Grit Blogs > One Foot in the City

The Turning of the Wheat

The asparagus is waning and there will be only one more cutting.  In the background, the wheat is headed and beginning to “turn” to a golden hue that shifts in the wind as if a great golden sea.  I believe Kansans learn their colors against these fields.

Mama says, “Look at those fields, Niña.  That is GREEN.”

Green wheat

“See that lettuce coming up, Niña?  That is GREEN.”

And there must be some culminating mastery test for babies that is “See that big John Deere combine coming up the road?  What color is that?”  Her bright child can only answer, “GREEN!”

My own son seemed to be in high gear through those early stages.  Although there were no words, he had eyes that took in the world with such happiness.  He was just super-bright from the beginning.  He spoke his first word when he saw his grandfather drive around the barn on the great self-propelled John Deere combine.  He jumped up and down and chanted, “Bombine!  Bombine! Bombine!.”  Since he was only about 9 months old, I groaned and said, “Katie, bar the door.  The child has taught himself language!”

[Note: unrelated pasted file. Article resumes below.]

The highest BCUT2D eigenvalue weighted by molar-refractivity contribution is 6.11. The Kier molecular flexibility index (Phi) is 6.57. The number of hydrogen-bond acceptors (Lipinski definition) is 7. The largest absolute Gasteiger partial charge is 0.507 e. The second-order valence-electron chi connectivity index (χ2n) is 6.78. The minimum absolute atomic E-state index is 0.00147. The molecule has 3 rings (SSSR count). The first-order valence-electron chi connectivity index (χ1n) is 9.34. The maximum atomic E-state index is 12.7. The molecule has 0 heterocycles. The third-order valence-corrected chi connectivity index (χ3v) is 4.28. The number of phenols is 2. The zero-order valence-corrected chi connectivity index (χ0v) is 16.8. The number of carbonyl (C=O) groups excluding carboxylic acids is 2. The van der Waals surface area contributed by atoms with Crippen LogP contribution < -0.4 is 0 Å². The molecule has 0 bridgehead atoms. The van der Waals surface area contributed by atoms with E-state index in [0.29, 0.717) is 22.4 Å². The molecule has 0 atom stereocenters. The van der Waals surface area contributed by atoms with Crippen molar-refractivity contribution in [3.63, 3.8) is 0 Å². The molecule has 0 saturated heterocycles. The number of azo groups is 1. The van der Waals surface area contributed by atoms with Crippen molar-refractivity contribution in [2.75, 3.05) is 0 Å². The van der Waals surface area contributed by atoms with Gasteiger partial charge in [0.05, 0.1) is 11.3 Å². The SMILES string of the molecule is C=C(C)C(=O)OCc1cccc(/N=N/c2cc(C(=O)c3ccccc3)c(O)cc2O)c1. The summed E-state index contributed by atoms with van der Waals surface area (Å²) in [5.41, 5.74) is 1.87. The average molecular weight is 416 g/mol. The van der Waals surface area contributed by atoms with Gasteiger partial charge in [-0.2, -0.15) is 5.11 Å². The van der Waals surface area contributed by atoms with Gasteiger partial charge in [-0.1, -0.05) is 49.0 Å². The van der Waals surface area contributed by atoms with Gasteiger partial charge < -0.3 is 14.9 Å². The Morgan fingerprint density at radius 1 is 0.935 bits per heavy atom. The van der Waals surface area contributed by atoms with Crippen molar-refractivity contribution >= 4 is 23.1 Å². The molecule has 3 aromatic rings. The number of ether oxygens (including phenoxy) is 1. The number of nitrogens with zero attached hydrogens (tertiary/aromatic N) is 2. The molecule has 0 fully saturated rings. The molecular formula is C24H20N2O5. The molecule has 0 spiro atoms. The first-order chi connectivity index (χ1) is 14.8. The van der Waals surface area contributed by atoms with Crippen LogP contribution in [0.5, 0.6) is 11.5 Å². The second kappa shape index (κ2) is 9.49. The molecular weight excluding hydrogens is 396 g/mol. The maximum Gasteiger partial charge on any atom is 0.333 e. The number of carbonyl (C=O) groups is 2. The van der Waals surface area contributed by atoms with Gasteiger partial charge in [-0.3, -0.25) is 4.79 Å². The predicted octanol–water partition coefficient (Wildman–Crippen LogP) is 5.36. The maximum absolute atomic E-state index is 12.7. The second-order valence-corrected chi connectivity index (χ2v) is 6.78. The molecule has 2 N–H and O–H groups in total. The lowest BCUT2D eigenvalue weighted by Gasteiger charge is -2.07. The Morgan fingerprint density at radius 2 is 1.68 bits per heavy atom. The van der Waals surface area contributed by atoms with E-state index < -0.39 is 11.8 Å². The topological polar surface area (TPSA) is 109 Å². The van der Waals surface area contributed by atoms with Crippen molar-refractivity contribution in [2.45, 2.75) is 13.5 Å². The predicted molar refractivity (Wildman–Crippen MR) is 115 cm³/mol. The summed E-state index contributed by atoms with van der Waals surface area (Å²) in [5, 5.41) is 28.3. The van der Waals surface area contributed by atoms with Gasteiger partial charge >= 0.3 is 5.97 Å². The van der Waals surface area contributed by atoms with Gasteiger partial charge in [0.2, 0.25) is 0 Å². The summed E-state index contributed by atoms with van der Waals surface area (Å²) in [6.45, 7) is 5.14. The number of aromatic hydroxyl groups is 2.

Many years into adulthood, I saw fields in desert country and friends remarked about their green beauty.  I could only chuckle at their judgment and offer, “Green?  Shoot, you want to see GREEN, come up to Kansas where we shoot a little nitrogen on the ground.  Now THAT’s green!”

Hillsides of Wheat

These are the weeks of such color and I am in deep appreciation of the earth.  It just makes swinging in the porch swing such a pleasure.  It is a sweet evening as I push slightly with my foot and read a good book.  Kansas evening just closes in about me, the slight breeze whispers.